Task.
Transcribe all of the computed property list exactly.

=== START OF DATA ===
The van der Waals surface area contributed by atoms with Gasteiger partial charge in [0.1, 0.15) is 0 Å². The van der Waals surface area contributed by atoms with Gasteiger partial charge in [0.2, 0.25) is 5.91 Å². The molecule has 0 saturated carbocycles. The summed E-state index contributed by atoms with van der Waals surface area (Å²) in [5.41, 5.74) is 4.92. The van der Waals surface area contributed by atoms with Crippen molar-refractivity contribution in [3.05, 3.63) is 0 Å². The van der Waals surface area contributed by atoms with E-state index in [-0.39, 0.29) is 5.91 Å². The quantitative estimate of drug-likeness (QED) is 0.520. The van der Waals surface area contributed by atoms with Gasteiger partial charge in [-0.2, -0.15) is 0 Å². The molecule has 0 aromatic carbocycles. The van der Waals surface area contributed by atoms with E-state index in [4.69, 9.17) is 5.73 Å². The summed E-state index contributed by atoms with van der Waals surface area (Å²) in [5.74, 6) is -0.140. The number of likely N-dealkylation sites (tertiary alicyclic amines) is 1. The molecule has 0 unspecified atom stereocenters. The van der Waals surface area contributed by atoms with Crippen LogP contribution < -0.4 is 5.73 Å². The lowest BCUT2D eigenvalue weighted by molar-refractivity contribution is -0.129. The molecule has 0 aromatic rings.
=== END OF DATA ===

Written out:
The van der Waals surface area contributed by atoms with Gasteiger partial charge in [0.1, 0.15) is 0 Å². The van der Waals surface area contributed by atoms with Gasteiger partial charge in [0.2, 0.25) is 5.91 Å². The molecule has 0 saturated carbocycles. The summed E-state index contributed by atoms with van der Waals surface area (Å²) in [5.41, 5.74) is 4.92. The van der Waals surface area contributed by atoms with Crippen molar-refractivity contribution in [3.05, 3.63) is 0 Å². The van der Waals surface area contributed by atoms with E-state index in [-0.39, 0.29) is 5.91 Å². The quantitative estimate of drug-likeness (QED) is 0.520. The van der Waals surface area contributed by atoms with Gasteiger partial charge in [-0.2, -0.15) is 0 Å². The molecule has 0 aromatic carbocycles. The van der Waals surface area contributed by atoms with E-state index in [4.69, 9.17) is 5.73 Å². The summed E-state index contributed by atoms with van der Waals surface area (Å²) in [5.74, 6) is -0.140. The number of likely N-dealkylation sites (tertiary alicyclic amines) is 1. The molecule has 0 unspecified atom stereocenters. The van der Waals surface area contributed by atoms with Crippen LogP contribution < -0.4 is 5.73 Å². The lowest BCUT2D eigenvalue weighted by molar-refractivity contribution is -0.129. The molecule has 0 aromatic rings.